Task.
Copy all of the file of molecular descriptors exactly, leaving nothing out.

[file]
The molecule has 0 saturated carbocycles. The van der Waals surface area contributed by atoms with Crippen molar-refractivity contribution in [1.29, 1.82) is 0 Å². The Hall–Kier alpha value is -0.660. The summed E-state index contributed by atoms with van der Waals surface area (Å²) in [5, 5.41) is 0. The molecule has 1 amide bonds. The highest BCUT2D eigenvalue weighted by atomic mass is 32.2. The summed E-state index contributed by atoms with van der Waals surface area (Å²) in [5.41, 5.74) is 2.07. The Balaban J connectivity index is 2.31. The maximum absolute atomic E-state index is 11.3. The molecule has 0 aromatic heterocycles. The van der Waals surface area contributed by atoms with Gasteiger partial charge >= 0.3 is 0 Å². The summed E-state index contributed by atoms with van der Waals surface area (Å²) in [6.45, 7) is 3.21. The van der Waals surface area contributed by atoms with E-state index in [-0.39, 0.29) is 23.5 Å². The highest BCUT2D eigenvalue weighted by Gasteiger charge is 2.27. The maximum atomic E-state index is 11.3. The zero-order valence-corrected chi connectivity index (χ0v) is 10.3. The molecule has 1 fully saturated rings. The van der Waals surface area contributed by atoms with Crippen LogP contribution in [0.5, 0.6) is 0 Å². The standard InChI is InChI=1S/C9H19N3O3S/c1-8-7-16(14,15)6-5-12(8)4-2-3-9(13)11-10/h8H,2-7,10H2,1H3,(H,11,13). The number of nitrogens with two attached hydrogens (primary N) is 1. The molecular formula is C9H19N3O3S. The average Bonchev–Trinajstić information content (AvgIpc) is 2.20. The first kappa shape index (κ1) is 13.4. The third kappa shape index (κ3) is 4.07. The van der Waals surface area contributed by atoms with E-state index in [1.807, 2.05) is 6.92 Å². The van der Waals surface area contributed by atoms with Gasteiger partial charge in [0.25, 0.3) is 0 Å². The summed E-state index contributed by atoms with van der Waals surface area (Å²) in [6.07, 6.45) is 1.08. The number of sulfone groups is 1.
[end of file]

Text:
The molecule has 0 saturated carbocycles. The van der Waals surface area contributed by atoms with Crippen molar-refractivity contribution in [1.29, 1.82) is 0 Å². The Hall–Kier alpha value is -0.660. The summed E-state index contributed by atoms with van der Waals surface area (Å²) in [5, 5.41) is 0. The molecule has 1 amide bonds. The highest BCUT2D eigenvalue weighted by atomic mass is 32.2. The summed E-state index contributed by atoms with van der Waals surface area (Å²) in [5.41, 5.74) is 2.07. The Balaban J connectivity index is 2.31. The maximum absolute atomic E-state index is 11.3. The molecule has 0 aromatic heterocycles. The van der Waals surface area contributed by atoms with Gasteiger partial charge >= 0.3 is 0 Å². The summed E-state index contributed by atoms with van der Waals surface area (Å²) in [6.45, 7) is 3.21. The van der Waals surface area contributed by atoms with E-state index in [-0.39, 0.29) is 23.5 Å². The highest BCUT2D eigenvalue weighted by Gasteiger charge is 2.27. The maximum atomic E-state index is 11.3. The zero-order valence-corrected chi connectivity index (χ0v) is 10.3. The molecule has 1 fully saturated rings. The van der Waals surface area contributed by atoms with Crippen LogP contribution in [0.5, 0.6) is 0 Å². The standard InChI is InChI=1S/C9H19N3O3S/c1-8-7-16(14,15)6-5-12(8)4-2-3-9(13)11-10/h8H,2-7,10H2,1H3,(H,11,13). The number of nitrogens with two attached hydrogens (primary N) is 1. The molecular formula is C9H19N3O3S. The average Bonchev–Trinajstić information content (AvgIpc) is 2.20. The first kappa shape index (κ1) is 13.4. The third kappa shape index (κ3) is 4.07. The van der Waals surface area contributed by atoms with E-state index in [1.807, 2.05) is 6.92 Å². The van der Waals surface area contributed by atoms with Gasteiger partial charge in [0.25, 0.3) is 0 Å². The summed E-state index contributed by atoms with van der Waals surface area (Å²) in [6.07, 6.45) is 1.08. The number of sulfone groups is 1.